“Dude! You’re on fire!”
Yea, yea, the car’s fast, but I just melted an intercooler hose or something, so this isn’t exactly the best time to talk. Nor is it really the place. I mean, everything was going great a second ago, but something just popped and now every time I hit the gas, I get this lazy “blaaaah” and the car just gets slower. We could chat about it, but we're over a blind hill, we're going 7 mph, and the track is still hot. Maybe we should catch up in the pits…
Just as I’m about to yell across a short explanation of my malady and encourage him to move on, Scott Higashi leans even farther out the window of his SE-R and yells again, with the clear enunciation usually reserved for people who don’t actually speak your language.
A quick glance in the mirror reveals exactly the same heat waves and ominous black smoke you never want to see coming from your own car.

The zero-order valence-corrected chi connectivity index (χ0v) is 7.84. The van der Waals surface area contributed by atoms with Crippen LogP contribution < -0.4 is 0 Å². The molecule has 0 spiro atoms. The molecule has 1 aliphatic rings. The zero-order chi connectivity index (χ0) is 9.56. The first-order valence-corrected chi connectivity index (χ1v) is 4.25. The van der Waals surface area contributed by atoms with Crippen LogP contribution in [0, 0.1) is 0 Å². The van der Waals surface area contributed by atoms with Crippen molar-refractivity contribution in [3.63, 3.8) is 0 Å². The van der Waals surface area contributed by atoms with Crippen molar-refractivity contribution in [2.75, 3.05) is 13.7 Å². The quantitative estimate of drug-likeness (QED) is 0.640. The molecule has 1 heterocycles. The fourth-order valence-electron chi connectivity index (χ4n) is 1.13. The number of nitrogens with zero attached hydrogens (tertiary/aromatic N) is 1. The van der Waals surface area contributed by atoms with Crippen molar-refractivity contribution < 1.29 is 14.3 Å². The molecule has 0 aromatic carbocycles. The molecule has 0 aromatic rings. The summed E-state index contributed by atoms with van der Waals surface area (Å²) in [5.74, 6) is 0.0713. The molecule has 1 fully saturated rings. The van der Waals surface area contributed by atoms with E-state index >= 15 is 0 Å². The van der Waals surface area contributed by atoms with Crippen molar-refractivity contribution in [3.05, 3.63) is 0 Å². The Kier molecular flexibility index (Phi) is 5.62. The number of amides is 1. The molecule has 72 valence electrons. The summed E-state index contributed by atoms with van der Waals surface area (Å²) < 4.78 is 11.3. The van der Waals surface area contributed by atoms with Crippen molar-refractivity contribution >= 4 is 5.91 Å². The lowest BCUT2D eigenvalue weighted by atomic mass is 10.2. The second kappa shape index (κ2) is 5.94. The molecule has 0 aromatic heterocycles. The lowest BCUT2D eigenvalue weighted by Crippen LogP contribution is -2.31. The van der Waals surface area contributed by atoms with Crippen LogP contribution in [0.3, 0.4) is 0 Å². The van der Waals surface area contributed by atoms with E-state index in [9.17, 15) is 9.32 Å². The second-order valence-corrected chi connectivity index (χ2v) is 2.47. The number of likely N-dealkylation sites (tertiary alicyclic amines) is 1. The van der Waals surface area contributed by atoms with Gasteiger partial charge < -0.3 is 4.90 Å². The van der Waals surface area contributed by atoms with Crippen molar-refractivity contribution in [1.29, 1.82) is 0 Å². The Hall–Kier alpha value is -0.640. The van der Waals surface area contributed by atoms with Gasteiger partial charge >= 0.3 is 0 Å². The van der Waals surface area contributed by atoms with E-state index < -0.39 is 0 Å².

I yell as loud as I can, hoping desperately my voice can escape the confines of my full-face helmet, waft across the swirling chaos of noise between two cars on a racetrack, and somehow penetrate all the way to Higashi's ears, “DO YOU HAVE A FIRE EXTINGUISHER?”
He seems to get the message, settles back in his seat and yells back, “NO!” and promptly drives off.
That tingle of panic hits my whole body at once, engulfing me in a cloud of dumbass. I should have seen this coming. The bumper was already starting to melt months ago, and the hose connecting the turbo to the hot-side intercooler pipe has melted before. Seems it's a little too close to the exhaust manifold. In fact, it was smoking for about five minutes after the last lapping session. That should have been a hint.
With a hole in that hose, all the boost blows out. The MAF just sees all the air going into the turbo, though, and doesn’t know most of it’s leaking out the hole. Thinking it’s getting huge air, the ECU delivers huge fuel. Apparently, this time, that was enough fuel to send a five-foot cone of flame out the exhaust.
Below 1200 rpm the amount of air entering the airflow meter and the amount actually getting to the engine are close enough that it will run, so I limp along at this agonizing pace, wondering when the flames are going to spread enough to make a Hollywood fireball out of my pride and joy. Finally, after an agonizing journey, we reach a corner worker’s station and Dave Joliff, my hapless passenger, sprints over to grab an extinguisher.